Rahul Shokeen, a post grad from Greenwich University, London, had undergone a spine surgery. Apart from the pain and discomfort associated with the process, was the difficulty in finding the right treatment, advice, and doctor. It was this physical and mental battle that gave birth to the idea of creating a medical solution which would help patients reach out for the right treatment with least effort.
Research and ideation
Rahul shared this idea with his friends - Nalin Ahuja, a sales, marketing, and business development professional, and Anubhav Jain, a MBA graduate from Macquarie Graduate School of Management, who has over 10 years of experience in technology and management.
It was after their initial research and market analysis they happened to identify a bigger problem. A doctor search engine could find you a doctor, but maybe not the right one or the best one to suit your requirement. Anubhav says that this got them thinking how helpful it would be to just connect a doctor and a patient without knowing either’s history.
They realised that there was a need for a well-connected medical world, which would empower medical professionals across geographies to connect, collaborate, and build a better tomorrow.
Workings and challenges
With Godoctor, the founders envision a unique, global, and exclusive online platform comprising doctors, hospitals, medical equipment manufacturers, pharma companies, medical institutes/colleges and all other medical professionals with the biggest networking opportunity that has the capability to catapult their potential qualitatively and quantum-wise.
Anubhav says that there were a couple of hiccups in three aspects namely:
- The shift in their initial vision and thought process, which was overcome by a significant amount of research and analysis
- Finding the right Angels -after meeting a fair bit of HNIs,they finally found their Angel
- Hiring the right development resources and aligning them to their product development plan. They managed to find an IT partner who has provided them with experienced resources.
With GoDoctor, the team aims to build an online global network that has a user base from across different industries and geographies. It aims to serve the purpose of building and maintaining a dynamic data repository for the good health of humanity.
How it works
The idea, Anubhav says, is to network with the best in the medical industry. "Whether it is doctors and specialists, medical equipment manufacturers, hospitals and clinics or medical institutes and colleges; we have access to the best minds in each of these individual fields and their work," adds Anubhav.
GoDoctor is a medical fraternity that is comprehensively represented and gives you the opportunity to network:
a) With external partners outside the scope of your domain
b) Within the same organisation, for example doctors belonging to the same hospital, ex-colleagues from medical organisations and students from medical colleges etc.
It is a platform that allows social interaction, but more importantly is an enabler for knowledge sharing and exchange within a system of peers. One could create groups or communities based on specific specialisations, medical cases, fields of research, for domain-specific inputs or conversations.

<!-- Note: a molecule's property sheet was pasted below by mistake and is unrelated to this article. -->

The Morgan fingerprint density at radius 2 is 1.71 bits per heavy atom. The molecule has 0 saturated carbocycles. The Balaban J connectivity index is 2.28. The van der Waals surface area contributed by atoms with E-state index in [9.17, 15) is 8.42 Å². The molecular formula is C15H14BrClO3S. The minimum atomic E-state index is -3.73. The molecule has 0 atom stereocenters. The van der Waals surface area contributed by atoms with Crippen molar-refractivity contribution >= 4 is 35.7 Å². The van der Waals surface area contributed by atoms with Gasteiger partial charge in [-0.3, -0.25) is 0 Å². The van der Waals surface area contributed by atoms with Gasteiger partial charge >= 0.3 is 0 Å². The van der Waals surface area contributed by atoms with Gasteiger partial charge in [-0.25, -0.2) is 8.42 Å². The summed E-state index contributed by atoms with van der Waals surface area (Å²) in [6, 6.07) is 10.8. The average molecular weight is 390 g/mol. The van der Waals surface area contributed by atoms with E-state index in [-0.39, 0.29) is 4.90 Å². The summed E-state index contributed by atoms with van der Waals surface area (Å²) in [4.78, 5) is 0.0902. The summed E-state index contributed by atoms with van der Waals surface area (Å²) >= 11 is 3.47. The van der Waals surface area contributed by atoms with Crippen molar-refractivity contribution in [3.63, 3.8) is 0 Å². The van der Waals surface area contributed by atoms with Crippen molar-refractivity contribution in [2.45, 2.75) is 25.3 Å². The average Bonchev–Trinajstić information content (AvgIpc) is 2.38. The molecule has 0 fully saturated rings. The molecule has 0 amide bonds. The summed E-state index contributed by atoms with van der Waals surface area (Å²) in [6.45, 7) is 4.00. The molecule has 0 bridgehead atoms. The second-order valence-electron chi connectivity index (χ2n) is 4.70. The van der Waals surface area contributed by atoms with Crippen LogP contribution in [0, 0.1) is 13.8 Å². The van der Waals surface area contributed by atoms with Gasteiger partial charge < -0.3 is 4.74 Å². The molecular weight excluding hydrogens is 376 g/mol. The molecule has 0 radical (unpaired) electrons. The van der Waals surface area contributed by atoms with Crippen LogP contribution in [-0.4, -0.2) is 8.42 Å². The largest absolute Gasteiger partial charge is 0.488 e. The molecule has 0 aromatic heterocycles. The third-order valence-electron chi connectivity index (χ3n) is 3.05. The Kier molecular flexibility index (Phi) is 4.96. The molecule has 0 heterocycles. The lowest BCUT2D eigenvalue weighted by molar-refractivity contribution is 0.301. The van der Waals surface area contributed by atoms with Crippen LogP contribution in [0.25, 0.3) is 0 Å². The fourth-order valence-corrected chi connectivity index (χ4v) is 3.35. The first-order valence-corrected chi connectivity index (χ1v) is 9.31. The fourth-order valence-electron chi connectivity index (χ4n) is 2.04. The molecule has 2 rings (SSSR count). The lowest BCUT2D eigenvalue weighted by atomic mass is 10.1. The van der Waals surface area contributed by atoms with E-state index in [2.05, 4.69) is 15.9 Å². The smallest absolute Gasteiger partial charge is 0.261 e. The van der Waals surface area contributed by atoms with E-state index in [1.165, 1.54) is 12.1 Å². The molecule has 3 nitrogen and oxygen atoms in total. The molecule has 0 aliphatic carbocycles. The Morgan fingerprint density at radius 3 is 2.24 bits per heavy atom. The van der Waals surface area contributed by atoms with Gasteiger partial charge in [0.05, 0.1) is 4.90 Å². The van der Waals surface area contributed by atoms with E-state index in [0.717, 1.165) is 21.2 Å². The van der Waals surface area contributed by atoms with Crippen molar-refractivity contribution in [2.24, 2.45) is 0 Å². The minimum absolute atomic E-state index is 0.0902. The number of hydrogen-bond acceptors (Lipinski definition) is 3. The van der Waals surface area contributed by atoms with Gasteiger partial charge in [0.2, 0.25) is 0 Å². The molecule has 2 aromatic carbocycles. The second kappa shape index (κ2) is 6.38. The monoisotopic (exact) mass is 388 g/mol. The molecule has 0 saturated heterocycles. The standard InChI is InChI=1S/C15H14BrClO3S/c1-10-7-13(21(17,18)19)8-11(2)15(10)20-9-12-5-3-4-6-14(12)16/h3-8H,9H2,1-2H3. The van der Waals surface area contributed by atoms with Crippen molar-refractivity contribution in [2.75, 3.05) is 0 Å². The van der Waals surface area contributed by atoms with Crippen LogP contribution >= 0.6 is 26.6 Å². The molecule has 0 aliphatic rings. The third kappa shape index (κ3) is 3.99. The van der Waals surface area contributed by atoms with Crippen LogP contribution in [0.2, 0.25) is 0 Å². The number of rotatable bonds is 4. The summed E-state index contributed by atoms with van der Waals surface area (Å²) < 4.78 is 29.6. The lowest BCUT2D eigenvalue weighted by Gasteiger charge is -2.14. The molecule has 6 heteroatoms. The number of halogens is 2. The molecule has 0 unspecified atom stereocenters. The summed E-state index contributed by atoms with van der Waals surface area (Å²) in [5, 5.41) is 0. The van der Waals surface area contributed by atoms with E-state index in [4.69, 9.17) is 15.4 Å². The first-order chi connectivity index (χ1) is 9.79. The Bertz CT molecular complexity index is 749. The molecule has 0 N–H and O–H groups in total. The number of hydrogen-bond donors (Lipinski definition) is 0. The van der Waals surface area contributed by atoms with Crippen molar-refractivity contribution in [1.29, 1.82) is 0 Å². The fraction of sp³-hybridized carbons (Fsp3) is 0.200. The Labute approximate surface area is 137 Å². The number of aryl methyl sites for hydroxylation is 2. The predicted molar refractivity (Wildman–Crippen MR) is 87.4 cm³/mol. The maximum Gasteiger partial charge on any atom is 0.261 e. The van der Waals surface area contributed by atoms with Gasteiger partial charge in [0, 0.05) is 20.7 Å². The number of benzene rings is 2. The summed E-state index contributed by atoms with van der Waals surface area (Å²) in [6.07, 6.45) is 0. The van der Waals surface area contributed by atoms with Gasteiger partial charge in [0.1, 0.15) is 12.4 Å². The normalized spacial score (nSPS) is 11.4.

Anubhav says that their advanced data analytics and search tools help one sift and mine data, enabling awareness towards changing dynamics of the medical industry. It also allows one to post opinion or research, blog and spread your knowledge.
Building a team
Anubhav says that their vision is to keep their core team fairly nimble. The core team currently consists of five people and a development team of 20 engineers.
The team has raised a seed round of Angel funding from technologists who have a cumulative experience of more than 30 years in the industry. "They have been involved first hand in developing unicorn products themselves and they strongly believe in the vision and team of GoDoctor," adds Anubhav.
The platform is scheduled for launch in December 2015; the beta launch feedback from various individuals from the medical community has been overwhelming, the founders say. They have established a medical advisory panel of top global doctors and industry veterans.
In 2016,the team aims to bring 1,00,000 medical professionals on the GoDoctor Platform. They seek to expand their horizons and user base across geographies for a greater exposure in the global medical community.
Expected to touch $79 billion in 2012, the healthcare sector is now expected to reach $ 160 billion by 2017, and $280 billion by 2020. Today, it is considered one of the largest sectors in India, in terms of both revenue and employment.
Last year, close to 7,500 startups across the globe were looking to develop digital solutions in the healthcare space. While several startups in India are working towards bringing medical practitioners and consumers closer using technology, there seems to be a problem at the supply end.
The paid healthcare apps market is believed to be growing at close to 33.8 per cent CAGR. In the Asian market, Japan and India are believed to be the emerging, and most promising countries for healthcare apps. For many healthcare app organisations, creating these apps means bringing technology to an otherwise troubled system; reports have suggested that India, as a nation, has only 0.6 doctors per 1000 people.